Another Blog Post About The Hunger Games and Battle Royale

I joke, I joke...

It’s proof of how long I’ve been in the bookselling business that I recall hanging out in the morning meeting before the store opened one day, listening to one of my co-workers tell us all about this book none of us had heard of that she was really excited about and thought we should really stand behind and push to our customers.

The book was Suzanne Collins’s The Hunger Games. She explained the plot to us: dystopian future, kids sent to fight to the death until a lone victor remains.

“Oh. So it’s Battle Royale for kids?” I snarked. Exactly like millions of other nerdy fanboys have been snarking as the film adaptation of The Hunger Games demolishes the box office this week and for the foreseeable future.  

Nerds, especially nerds with a soft spot for Japan, can be very sensitive about things they cherish from the Land of the Rising Sun getting ripped off or remade by Hollywood into what are typically inferior versions [rare exceptions like Ringu/The Ring or Infernal Affairs/The Departed exempted {Yes, I know Infernal Affairs is a Chinese movie}]. Personally, I hold Battle Royale in pretty high regard [even bought the t-shirt], so the idea that a similar story from the States would take a similar premise, scrub out the over-the-top violence, moments of satire or outright nihilism and replace them with a some pat melodrama and a tween love triangle was maybe the only thing worse than a Hollywood remake.  As The Hunger Games trilogy continued to keep the bestseller lists in a chokehold and excitement for the movie amped up to a bona fide phenomenon, the Battle Royale nerds, armed with the film in its first ever domestic North American DVD/Blu-Ray release, were ready to take up the fight again, show those stupid kids what real televised fights to the death look like.  I was ready to join the cause.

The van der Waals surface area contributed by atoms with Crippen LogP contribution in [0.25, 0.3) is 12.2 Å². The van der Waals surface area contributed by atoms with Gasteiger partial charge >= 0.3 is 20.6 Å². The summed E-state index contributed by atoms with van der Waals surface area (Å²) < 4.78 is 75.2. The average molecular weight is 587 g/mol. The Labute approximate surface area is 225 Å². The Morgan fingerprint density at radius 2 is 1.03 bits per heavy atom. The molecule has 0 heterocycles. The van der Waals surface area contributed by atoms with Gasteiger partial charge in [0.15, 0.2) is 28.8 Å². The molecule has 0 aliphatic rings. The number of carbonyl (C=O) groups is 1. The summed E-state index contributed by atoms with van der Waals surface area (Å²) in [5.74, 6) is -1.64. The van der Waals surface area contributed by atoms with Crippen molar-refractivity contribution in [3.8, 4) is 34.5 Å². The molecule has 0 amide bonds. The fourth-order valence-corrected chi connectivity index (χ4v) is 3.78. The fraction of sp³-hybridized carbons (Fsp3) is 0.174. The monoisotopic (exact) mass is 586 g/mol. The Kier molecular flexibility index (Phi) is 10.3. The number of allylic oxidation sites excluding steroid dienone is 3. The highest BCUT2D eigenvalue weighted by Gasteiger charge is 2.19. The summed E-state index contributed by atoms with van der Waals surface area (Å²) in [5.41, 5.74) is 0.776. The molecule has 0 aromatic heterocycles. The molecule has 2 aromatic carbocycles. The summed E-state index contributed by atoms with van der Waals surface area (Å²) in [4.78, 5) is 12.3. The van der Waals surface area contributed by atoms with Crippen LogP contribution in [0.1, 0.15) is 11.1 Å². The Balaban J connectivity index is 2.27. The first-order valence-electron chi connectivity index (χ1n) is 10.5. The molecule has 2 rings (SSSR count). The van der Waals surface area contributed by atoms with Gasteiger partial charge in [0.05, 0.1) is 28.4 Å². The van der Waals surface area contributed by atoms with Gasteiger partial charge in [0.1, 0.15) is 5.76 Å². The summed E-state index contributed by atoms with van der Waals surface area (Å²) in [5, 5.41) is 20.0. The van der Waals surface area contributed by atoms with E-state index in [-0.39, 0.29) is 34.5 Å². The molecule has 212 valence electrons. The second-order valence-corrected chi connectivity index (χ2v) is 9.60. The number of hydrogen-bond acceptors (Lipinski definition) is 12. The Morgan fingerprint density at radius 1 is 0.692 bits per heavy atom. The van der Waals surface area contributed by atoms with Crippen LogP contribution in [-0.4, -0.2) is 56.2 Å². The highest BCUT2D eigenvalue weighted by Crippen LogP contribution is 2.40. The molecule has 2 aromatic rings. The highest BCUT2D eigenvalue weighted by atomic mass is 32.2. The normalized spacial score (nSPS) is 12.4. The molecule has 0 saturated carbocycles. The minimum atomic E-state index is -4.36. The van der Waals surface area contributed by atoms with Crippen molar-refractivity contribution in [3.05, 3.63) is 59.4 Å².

But. After seeing The Hunger Games last night, I’m not anymore.  Because now having seen both I can say that despite the similar premises, they are two completely different films

I’ll tell you why I think so behind the cut. SPOILERS!

The one thing that The Hunger Games does way better than Battle Royale is world building. The reasoning behind the BR Act that sends Class 3-B to fight for their lives is muddy at best, something about an attempt to intimidate out of control kids after some sort of global economic collapse.  Some text on the title card is the only explanation the viewer gets.

The world of Panem in THG is far more realized, despite sharing BR’s title card introduction.  The history, the culture of Panem is far more developed than anything in BR’s alternate Japan, which looks an awful lot like regular Japan.  Also, the greater relationship of the Tributes competing in the Hunger Games and the larger world watching them throughout the Districts is far more detailed: in BR, we know from the intro that the media covers the games and reports on the winner, but it’s unclear if anything is broadcast to the public while they take place.  Conversely, the whole point of The Hunger Games is for the citizens of the Districts to watch: as Gale muses in one of the early scenes, if everyone tuned out the Games one year, the Capitol would probably cancel them.  This relationship with the audience provided what I found the most interesting elements of the film: the idea of sponsorship, winning over the audience to help one’s chances, and what I felt was the film’s strongest moment, Katniss’s salute to District 11 after Rue’s death, and the subsequent riot that breaks out there afterward.